IFB153: Cruiselines vs Autos vs Tesla
Announcer (00:00 ):
You’re tuned in to the Investing for Beginners podcast. Finally, step by step premium investment guidance for beginners led by Andrew Sather and Dave Ahern. To decode industry jargon, silence crippling confusion and help you overcome emotions by looking at the numbers, your path to financial freedom starts now,
Dave (00:30 ):
Alright folks, welcome to Investing for Beginners podcast. Tonight. Andrew and I are going to go back to archives and we’re going to pick out some more questions. We’ve got some great questions. We recently, and we have had some great guests so we haven’t had chance to answer them, but we’re going to answer them tonight. So we have three of them. We’re going to talk about a little bit tonight. I’m going to go ahead and read the first question and Andrew will go ahead and give us the answer and we’ll kind of do our little good, give and take. So here we go.
Dave (01:04 ):
So I work for Walmart logistics and they offer a company stock option. If I buy $1,800 worth of stock in a year and they match me $300, I own about 13 shares before I ever started taking investing seriously. Putting Walmart in the VTI, I’ve got a number in the mid four hundreds. Do you think this money is better off somewhere else or do you feel that extra $300 off sets a lack luster? BPI score? Andrew, what are your thoughts on his question?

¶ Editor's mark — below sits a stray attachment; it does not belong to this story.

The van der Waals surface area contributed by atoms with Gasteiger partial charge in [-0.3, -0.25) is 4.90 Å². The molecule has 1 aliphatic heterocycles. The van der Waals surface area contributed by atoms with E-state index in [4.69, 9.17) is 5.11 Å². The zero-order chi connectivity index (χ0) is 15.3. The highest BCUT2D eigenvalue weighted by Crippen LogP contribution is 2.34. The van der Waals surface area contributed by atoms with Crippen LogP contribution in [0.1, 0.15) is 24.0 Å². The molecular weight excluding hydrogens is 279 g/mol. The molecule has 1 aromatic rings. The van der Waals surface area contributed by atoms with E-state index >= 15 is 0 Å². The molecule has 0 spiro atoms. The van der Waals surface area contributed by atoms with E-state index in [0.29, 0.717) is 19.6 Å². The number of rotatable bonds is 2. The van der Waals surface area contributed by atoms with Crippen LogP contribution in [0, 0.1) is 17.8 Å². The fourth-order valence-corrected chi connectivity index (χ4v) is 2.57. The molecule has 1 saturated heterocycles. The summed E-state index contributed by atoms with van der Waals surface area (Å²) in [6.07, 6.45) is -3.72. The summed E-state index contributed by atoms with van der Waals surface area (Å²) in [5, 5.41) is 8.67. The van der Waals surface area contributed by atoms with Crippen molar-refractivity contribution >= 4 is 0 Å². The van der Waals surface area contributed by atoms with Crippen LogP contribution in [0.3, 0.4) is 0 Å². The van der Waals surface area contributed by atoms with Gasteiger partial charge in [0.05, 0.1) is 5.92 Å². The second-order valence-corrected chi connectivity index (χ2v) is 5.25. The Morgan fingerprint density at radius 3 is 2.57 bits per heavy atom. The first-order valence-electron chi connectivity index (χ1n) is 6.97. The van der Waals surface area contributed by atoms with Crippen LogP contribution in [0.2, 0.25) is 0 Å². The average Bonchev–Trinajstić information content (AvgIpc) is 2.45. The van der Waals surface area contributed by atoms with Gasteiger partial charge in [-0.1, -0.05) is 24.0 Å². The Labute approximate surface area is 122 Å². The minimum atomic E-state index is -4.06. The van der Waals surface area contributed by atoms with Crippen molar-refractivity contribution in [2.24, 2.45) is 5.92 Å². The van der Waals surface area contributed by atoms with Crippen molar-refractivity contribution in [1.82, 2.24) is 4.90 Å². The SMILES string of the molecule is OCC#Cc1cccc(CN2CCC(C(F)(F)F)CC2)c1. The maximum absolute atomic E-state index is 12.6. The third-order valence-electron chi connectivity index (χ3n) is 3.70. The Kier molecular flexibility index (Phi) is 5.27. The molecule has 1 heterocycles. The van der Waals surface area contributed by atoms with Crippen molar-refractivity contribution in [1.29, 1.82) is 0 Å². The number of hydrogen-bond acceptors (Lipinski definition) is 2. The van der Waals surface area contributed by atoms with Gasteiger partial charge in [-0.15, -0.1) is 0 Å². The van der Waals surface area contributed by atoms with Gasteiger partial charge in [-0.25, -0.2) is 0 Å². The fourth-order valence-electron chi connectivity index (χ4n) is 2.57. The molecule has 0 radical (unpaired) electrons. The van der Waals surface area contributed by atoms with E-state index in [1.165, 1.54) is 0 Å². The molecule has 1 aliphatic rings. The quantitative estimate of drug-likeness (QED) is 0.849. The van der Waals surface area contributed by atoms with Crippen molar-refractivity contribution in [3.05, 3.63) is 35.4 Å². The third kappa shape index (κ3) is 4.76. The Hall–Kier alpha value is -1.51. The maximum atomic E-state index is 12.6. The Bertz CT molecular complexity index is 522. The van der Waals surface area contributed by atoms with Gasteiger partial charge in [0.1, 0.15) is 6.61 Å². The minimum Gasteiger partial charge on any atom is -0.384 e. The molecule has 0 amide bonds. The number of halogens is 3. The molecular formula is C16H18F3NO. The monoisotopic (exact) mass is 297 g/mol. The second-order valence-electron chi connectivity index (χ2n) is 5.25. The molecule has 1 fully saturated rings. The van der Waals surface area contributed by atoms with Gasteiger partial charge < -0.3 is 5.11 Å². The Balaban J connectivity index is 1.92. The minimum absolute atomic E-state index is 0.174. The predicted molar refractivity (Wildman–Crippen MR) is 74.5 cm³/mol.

Andrew (01:32 ):
So just to give some perspective to new listeners. When the reader, the listener is talking about VTI, that is a formula I created called the value trap indicator. Basically it takes the financials from a company and spits out an numerical value based off of that. If it’s low versus if it’s high, that signals for example, if it’s above 800, then that signals a strong sell. So the mid four hundreds that’s relatively high for a stock. So to, I guess there can be two different parts of this question. The first part, getting company stock options. In general, it’s a good thing to participate in, particularly if they’re giving you any sort of the match. So a $300 match on $1,800 of stock, that’s like a 16.6% return right off the bat. You could find out in the stock market. But I don’t think most of us can find that reliably, consistently over and over and over again, particularly when you consider that over this great economic boom we’ve had in the United States over the last 100 years, since about the 1910s and 1920s the average stock market return has been around 10% a year.
Andrew (02:54 ):
So you’re getting higher than that just from the company match. So I would take advantage of as much as you financially comfortably can. And you know, even if you have a stock that you feel is suboptimal compared to a different stock...
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